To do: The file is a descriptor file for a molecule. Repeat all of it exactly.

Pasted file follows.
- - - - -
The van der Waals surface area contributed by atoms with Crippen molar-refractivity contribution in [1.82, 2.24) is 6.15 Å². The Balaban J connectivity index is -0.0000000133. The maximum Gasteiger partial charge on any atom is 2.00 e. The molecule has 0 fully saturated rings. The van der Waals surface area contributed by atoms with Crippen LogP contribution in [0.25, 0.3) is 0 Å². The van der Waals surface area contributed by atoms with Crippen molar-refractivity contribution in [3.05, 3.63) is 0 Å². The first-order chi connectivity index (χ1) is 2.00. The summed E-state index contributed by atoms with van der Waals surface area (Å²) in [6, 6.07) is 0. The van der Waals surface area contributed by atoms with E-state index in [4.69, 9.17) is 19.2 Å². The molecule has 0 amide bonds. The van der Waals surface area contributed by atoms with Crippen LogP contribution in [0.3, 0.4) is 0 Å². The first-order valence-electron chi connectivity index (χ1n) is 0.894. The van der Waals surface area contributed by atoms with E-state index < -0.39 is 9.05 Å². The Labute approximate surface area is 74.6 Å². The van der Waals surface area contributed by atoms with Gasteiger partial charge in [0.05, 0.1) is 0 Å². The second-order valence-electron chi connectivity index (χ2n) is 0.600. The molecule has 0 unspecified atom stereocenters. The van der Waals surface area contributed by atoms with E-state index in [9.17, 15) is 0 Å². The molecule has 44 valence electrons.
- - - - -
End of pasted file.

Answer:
The van der Waals surface area contributed by atoms with Crippen molar-refractivity contribution in [1.82, 2.24) is 6.15 Å². The Balaban J connectivity index is -0.0000000133. The maximum Gasteiger partial charge on any atom is 2.00 e. The molecule has 0 fully saturated rings. The van der Waals surface area contributed by atoms with Crippen LogP contribution in [0.25, 0.3) is 0 Å². The van der Waals surface area contributed by atoms with Crippen molar-refractivity contribution in [3.05, 3.63) is 0 Å². The first-order chi connectivity index (χ1) is 2.00. The summed E-state index contributed by atoms with van der Waals surface area (Å²) in [6, 6.07) is 0. The van der Waals surface area contributed by atoms with E-state index in [4.69, 9.17) is 19.2 Å². The molecule has 0 amide bonds. The van der Waals surface area contributed by atoms with Crippen LogP contribution in [0.3, 0.4) is 0 Å². The first-order valence-electron chi connectivity index (χ1n) is 0.894. The van der Waals surface area contributed by atoms with E-state index < -0.39 is 9.05 Å². The Labute approximate surface area is 74.6 Å². The van der Waals surface area contributed by atoms with Gasteiger partial charge in [0.05, 0.1) is 0 Å². The second-order valence-electron chi connectivity index (χ2n) is 0.600. The molecule has 0 unspecified atom stereocenters. The van der Waals surface area contributed by atoms with E-state index in [9.17, 15) is 0 Å². The molecule has 44 valence electrons.